After a long Summer of writing, I am really happy to tell you that my latest AIMS book, Group B Strep Explained, is now rolling off the presses! Already available to pre-order from AIMS website, the book costs £8 and has been written for women who need to make decisions about GBS screening and treatment, and for anyone who wants to better understand this area. This is a complex topic in which the evidence and the issues are not clear-cut, and we hope that the book will help women and those who care for them.
After an introductory section which describes the issues and the background (which means you don’t need any prior knowledge in order to make sense of it), I look at the different kinds of screening that are used in different areas of the Western world:
“Two very different approaches to screening emerged, and both of them remain quite crude. A good screening test will identify as many of the people who have a particular problem as possible, while not identifying too many people as being at risk if they don’t have the problem. These elements are referred to as sensitivity and specificity. Both of the current approaches to screening for GBS disease are reasonably good (although not perfect) at picking up most of the people who are at risk (that is, they are quite sensitive) but both pick up very high numbers of people who are not at risk (so they are not very specific). Given that the consequence of being defined as ‘at risk’ is to be offered antibiotics in labour – which, if you decide to have them, means having a cannula in your arm and (usually) being in hospital, and having antibiotics that have their own associated risks – this is by no means an ideal situation.” (Wickham 2014)
I have also detailed which women are perceived to be at risk within the UK, and looked at who will be offered antibiotics in labour, and who won’t. Throughout the book, I have taken into account that not all women will want to follow the guidance, for lots of different reasons, and have addressed questions around how to decline screening and treatment that you do not want as well as how to get screening and treatment if you do want this but it is not on offer locally. I have also looked at the evidence that exists in relation to different elements of this debate because, as we know, research findings are open to interpretation and there is not always a perfect correlation between evidence and guidelines (sometimes for good reason).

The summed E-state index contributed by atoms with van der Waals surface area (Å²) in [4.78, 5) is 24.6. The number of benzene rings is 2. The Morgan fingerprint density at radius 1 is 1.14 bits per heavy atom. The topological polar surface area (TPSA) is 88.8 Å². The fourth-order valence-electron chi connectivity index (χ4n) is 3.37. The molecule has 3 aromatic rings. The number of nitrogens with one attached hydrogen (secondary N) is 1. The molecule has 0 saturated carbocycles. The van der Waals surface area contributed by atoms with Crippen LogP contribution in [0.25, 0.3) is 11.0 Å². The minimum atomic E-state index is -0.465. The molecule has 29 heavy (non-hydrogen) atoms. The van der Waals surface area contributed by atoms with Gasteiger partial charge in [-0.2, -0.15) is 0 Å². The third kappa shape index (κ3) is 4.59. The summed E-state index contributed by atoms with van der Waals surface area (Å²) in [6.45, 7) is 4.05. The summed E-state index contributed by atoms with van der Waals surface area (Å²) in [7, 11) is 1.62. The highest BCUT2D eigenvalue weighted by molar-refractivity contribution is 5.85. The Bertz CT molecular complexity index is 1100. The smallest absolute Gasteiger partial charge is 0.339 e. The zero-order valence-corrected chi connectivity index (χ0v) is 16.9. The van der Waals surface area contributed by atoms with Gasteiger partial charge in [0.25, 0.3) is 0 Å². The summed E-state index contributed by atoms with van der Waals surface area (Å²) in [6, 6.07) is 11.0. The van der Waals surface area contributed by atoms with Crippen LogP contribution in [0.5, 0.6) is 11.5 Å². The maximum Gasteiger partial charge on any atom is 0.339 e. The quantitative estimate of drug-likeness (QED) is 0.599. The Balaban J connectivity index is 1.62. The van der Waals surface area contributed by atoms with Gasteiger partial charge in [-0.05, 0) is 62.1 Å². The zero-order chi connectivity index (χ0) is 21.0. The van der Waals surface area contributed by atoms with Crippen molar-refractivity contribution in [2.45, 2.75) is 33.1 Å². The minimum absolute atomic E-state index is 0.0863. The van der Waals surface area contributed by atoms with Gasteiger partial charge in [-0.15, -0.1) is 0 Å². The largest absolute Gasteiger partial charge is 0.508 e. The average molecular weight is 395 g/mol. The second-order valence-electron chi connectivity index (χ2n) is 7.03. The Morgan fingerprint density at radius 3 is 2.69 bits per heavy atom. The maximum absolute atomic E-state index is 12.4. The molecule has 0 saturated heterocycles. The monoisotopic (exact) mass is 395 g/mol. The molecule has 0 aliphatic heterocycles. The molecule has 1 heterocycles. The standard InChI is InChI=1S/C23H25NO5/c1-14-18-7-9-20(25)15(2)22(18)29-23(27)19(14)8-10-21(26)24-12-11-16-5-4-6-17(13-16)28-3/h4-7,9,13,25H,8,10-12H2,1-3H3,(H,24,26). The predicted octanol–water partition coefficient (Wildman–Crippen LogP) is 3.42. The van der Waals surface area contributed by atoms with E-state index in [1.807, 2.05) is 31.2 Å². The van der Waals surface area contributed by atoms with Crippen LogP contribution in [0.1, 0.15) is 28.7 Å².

In other parts of the book, I look at the different kinds of testing that are used, and consider which is more accurate. I discuss the pros, cons, implications, side effects and reality of having antibiotics, and of how having screening and/or treatment for GBS can affect other birth-related decisions; something that I don’t think people always realise. I have, before anyone asks, gathered together what I can find on GBS and waterbirth and looked at alternatives to antibiotics (though there really isn’t much evidence, and we need much more research into this). I’ve included a whole section on FAQs so that women who are in a hurry can turn to that section and find a shorter answer rather than having to read the whole book again. And, knowing that not every woman wants GBS screening and treatment, I have looked at ongoing options once the baby is born, including signs of infection in babies – or, what to look for if you decline treatment.
“There are no rights and wrongs here. The important thing is to weigh up the information, consider your own circumstances, beliefs and feelings and to make the best decision that you can for your own personal situation.” (Wickham 2014).
I really hope this book will help women and their families, as well as those caring for women who want an update on the evidence / issues. There is so little out there on this, and many women have expressed a need to AIMS for such a book. The AIMS committee and several other people have worked really hard on this with me – thank you all – and I am delighted that quite a few of them will be with me at the launch event for the book, which will take place in Bristol on the evening of Wednesday 26th November, so if you’re coming to that, I’ll see you there!